A look at Washington state party identity

About four years ago, I examined how party identity had changed in both the U.S. and Washington state over a two year period following the mid-term elections. Writing about Washington state in 2007, I pointed out:

We have a somewhat wacky brand of Republicanism here. My impression is that the Washington state Republican party has moved significantly to the right to such an extent that the moderate Republican in Washington state seems like an endangered species.

A graph showing party identity over time, based on SurveyUSA polling data, showed some clear patterns:


Democratic identity had increased slightly from the low thirties to about 35%.

Republican identity had declined somewhat, from about 28% down to at least 25%, and 19% by July 2007.

Since mid-2007, we’ve had economic calamity, the Obama revolution, followed by a Tea Party revolt, and the Occupy movement in response. Unfortunately, SurveyUSA has only published data through August of this year, so we cannot look at changes brought on by the three month old Occupy movement. What we can do is look at a time period similar to my four year old analysis.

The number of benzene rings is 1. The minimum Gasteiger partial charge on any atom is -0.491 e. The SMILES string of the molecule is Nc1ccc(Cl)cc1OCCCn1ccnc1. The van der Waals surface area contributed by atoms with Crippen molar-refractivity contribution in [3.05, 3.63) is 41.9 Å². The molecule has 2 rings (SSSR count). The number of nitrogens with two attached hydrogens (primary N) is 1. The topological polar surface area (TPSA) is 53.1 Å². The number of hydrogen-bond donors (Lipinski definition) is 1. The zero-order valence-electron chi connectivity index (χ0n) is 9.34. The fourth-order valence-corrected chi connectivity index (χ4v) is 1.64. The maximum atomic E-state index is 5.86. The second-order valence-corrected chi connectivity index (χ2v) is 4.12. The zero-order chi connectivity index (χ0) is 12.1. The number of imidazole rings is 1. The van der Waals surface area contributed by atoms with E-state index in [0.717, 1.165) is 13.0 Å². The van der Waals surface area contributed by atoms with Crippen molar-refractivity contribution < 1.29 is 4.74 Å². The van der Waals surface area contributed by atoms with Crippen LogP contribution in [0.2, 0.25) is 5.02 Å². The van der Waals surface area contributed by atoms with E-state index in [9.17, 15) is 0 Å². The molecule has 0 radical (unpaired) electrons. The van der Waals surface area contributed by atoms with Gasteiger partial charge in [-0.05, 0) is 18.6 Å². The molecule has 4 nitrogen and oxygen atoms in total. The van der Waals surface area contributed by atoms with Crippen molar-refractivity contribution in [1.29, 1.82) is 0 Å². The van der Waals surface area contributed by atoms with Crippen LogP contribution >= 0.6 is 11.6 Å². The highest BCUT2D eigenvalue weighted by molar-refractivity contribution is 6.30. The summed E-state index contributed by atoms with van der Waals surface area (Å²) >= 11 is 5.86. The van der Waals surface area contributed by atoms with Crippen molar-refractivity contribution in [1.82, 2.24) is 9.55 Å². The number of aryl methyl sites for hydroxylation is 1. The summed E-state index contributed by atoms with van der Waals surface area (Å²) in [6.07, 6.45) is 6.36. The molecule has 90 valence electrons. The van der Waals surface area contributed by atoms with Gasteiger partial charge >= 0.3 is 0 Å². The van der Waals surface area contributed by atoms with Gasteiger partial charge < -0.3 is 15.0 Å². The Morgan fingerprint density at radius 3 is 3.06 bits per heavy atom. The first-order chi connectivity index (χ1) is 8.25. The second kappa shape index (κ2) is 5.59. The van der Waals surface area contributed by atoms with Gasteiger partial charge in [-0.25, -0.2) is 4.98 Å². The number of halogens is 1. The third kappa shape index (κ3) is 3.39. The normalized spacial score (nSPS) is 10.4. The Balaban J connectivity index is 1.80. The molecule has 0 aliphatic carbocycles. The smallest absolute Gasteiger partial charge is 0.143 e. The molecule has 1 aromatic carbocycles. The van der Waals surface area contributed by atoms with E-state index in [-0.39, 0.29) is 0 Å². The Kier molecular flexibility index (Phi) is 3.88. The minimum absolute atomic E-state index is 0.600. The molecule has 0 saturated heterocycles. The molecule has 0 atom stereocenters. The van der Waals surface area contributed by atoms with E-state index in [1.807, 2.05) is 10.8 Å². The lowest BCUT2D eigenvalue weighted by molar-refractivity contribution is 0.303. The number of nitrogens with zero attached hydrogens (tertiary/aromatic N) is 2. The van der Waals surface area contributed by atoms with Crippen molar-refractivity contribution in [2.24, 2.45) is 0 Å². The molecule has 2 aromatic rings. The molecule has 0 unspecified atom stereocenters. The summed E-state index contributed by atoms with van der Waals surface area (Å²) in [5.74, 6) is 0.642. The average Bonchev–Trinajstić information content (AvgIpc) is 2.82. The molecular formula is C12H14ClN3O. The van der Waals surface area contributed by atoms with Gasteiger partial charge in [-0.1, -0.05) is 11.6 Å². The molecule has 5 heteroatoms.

What do we see?


Not surprisingly, Democratic identity peaked shortly after Obama’s inauguration—it was in the low 40s in early 2009. Then, for a one year period, Democratic identity dropped to the mid- to low-30s, before a rocky recovery. By July of this year, Democratic identity was in the high 30s, only slightly down from the post-inauguration honeymoon.

In fact, Democratic identity is about where it was four years earlier, in July, 2007.

Republicans show a decline over the same period, from the high-20s just after the inauguration, followed by a gradual (if variable) decline to about 25% by July. Really, the Republican numbers are very similar to July of 2007.

Independent identity has increased from the mid-20% to the high-30%. One reason for this is an increase in the number of people who picked an identity as a “D”, “R”, or “I”, instead of an “other” category or a no-response.

For the first half of 2007, the spread between Democratic identity and Republican identity bounced around 10%, with a huge 18% spike in July. For 2011, the spread for the first half of the year is slightly over 10%.